Oscar-nominated documentarians behind "The Act of Killing" fear for their lives

Their film challenges the narrative of Indonesia's government, which denies state murders during the Cold War

Published January 17, 2014 1:30PM (EST)

This article originally appeared on GlobalPost.

Global PostSINGAPORE — This year's Oscar nominations, the complete list of which was announced Thursday morning, predictably include “The Act of Killing” as a nominee for Best Documentary. It’s a harrowing film that exposes Indonesia’s darkest secret — one of the most horrific yet least acknowledged mass crimes of the Cold War.

Directed by Joshua Oppenheimer and executive produced by Errol Morris and Werner Herzog, the film is epic in its ambitions. It took more than seven years to complete, and would never have been possible without extensive work by dozens of Indonesians.

In February 2012, when production was wrapping up in Jakarta, the Indonesian crew sat down to discuss the threats they were likely to face after their work went public.

The film deals with the 1965-66 mass killings that followed a failed coup attempt. It features a cast of boastful mass murderers, who had been promoted from small time gangsters to death squad leaders in the aftermath of the coup attempt.

Trailer for "The Act of Killing."

Over the period of a year and with military support, the death squads murdered more than 1 million people — mainly alleged Communists, ethnic Chinese, and intellectuals they blamed for the failed coup. The film challenges the official narrative of Indonesia’s government, which still refuses to admit that the killings were state sponsored.

Working on such a sensitive story raises the stakes for locals, who typically face far more danger than foreigners who fly in to work with them. In the case of “The Act of Killing,” the crew had ample reason to fear retaliation.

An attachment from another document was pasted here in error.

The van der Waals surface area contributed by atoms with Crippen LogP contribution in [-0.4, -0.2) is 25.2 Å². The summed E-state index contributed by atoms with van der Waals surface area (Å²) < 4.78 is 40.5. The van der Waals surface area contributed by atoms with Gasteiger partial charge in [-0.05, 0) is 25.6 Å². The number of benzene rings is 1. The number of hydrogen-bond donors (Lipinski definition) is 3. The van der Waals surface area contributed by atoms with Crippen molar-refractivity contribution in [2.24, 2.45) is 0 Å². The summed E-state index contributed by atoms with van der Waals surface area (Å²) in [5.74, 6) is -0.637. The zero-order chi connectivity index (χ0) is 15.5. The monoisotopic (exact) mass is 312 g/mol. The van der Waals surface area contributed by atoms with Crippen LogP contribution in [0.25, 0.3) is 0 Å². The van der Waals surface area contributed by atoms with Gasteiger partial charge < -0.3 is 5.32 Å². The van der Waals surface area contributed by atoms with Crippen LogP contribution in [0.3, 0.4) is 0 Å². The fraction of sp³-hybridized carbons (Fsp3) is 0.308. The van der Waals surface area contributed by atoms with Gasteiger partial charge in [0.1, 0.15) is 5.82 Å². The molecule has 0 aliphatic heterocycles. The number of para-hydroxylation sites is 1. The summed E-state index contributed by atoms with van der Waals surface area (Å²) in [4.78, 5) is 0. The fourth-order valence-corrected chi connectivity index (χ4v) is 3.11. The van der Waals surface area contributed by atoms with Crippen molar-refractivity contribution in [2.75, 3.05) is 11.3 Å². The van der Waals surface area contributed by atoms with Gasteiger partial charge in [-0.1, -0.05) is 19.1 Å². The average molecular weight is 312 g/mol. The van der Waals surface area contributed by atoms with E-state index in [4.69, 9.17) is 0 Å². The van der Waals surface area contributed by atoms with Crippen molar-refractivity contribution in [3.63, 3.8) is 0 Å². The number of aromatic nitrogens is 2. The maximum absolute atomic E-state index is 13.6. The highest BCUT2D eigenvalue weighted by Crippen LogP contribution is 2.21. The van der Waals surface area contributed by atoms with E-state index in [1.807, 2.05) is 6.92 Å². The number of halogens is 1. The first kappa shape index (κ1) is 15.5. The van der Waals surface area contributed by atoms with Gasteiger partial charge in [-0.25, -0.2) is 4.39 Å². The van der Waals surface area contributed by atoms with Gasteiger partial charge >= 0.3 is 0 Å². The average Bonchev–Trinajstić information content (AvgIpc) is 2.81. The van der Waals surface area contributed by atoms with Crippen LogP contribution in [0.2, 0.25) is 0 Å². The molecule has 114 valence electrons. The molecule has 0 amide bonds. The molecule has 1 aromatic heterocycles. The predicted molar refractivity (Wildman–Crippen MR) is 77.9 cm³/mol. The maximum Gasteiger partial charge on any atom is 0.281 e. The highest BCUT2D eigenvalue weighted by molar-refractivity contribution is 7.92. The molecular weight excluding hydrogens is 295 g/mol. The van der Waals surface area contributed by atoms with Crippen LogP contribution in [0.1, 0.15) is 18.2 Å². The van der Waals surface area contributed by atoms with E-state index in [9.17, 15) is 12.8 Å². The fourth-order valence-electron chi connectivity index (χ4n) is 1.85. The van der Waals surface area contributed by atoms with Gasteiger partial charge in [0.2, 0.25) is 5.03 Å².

“We don’t know what kind of harassment or danger might happen to us,” the anonymous Indonesian co-director told GlobalPost, in an exclusive English language interview. “There is fear and there is risk. There is a chance — were we named — that we’d face a legal problem or an extrajudicial problem, which is worse. We just didn’t know.”

They met with human rights groups, who told them that if they included their names in the credits, they could face intimidation, harassment and possibly a death made to look like an accident. The close links the documentary film reveals between those who took part in the killings and Indonesia’s current ruling elite raised the most concern. Led by the film’s Indonesian co-director, the crew of more than 60 decided they would keep their names out of the film’s credits.

That was no small disappointment. It meant no festival appearances, no awards — the documentary has won 35 awards to date — no recognition, nothing. But it was simply too dangerous to use their real names. That was the sacrifice they made for being part of a film that is both jaw-dropping and brutal in its portrayal of the country’s past.

The Indonesian co-director spent eight years working on the film and has also been responsible for its unofficial distribution in Indonesia. The film wasn’t submitted to the government’s censorship board, opting instead to rely on thousands of private and public screenings despite intimidation from paramilitary groups, local police and government officials.

Two screening organizers received death threats and last year the manager of a local newspaper was beaten for writing an article promoting “The Act of Killing.” At least three people were injured at a social gathering held by victims’ families in Yogyakarta in October. They were attacked by the Indonesian Anti-Communist Front (FAKI).

Despite intimidation, the film has created a new dialogue about Indonesia’s past. The co-director says victims’ families are meeting families of the perpetrators to talk about crimes their grandparents committed nearly 50 years ago. More people are openly discussing the killings. But as the film has snowballed its way around the world to critical acclaim, the government has remained silent.